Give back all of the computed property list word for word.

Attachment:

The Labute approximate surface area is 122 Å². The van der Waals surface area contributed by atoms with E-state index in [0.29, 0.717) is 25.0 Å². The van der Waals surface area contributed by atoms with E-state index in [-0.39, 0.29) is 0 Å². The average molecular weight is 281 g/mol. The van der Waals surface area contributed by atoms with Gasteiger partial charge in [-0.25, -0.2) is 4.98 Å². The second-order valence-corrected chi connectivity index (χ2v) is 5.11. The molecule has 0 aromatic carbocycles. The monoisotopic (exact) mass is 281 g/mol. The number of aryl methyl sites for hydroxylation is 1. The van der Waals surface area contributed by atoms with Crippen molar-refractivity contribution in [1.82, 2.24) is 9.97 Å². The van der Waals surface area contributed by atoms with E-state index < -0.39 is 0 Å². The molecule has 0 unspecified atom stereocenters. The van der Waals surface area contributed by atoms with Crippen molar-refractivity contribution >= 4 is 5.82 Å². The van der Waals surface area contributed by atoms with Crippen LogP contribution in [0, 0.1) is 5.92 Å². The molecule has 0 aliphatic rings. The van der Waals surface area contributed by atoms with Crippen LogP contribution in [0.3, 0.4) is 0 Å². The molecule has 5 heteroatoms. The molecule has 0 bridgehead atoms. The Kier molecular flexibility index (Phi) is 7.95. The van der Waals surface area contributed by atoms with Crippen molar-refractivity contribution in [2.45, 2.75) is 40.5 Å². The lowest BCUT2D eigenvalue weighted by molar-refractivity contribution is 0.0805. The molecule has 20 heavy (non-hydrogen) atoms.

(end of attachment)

The Labute approximate surface area is 122 Å². The van der Waals surface area contributed by atoms with E-state index in [0.29, 0.717) is 25.0 Å². The van der Waals surface area contributed by atoms with E-state index in [-0.39, 0.29) is 0 Å². The average molecular weight is 281 g/mol. The van der Waals surface area contributed by atoms with Gasteiger partial charge in [-0.25, -0.2) is 4.98 Å². The second-order valence-corrected chi connectivity index (χ2v) is 5.11. The molecule has 0 aromatic carbocycles. The monoisotopic (exact) mass is 281 g/mol. The number of aryl methyl sites for hydroxylation is 1. The van der Waals surface area contributed by atoms with Crippen molar-refractivity contribution in [1.82, 2.24) is 9.97 Å². The van der Waals surface area contributed by atoms with E-state index < -0.39 is 0 Å². The molecule has 0 unspecified atom stereocenters. The van der Waals surface area contributed by atoms with Crippen molar-refractivity contribution >= 4 is 5.82 Å². The van der Waals surface area contributed by atoms with Crippen LogP contribution in [0, 0.1) is 5.92 Å². The molecule has 0 aliphatic rings. The van der Waals surface area contributed by atoms with Crippen LogP contribution in [0.3, 0.4) is 0 Å². The molecule has 5 heteroatoms. The molecule has 0 bridgehead atoms. The Kier molecular flexibility index (Phi) is 7.95. The van der Waals surface area contributed by atoms with Crippen molar-refractivity contribution in [2.45, 2.75) is 40.5 Å². The lowest BCUT2D eigenvalue weighted by molar-refractivity contribution is 0.0805. The molecule has 20 heavy (non-hydrogen) atoms.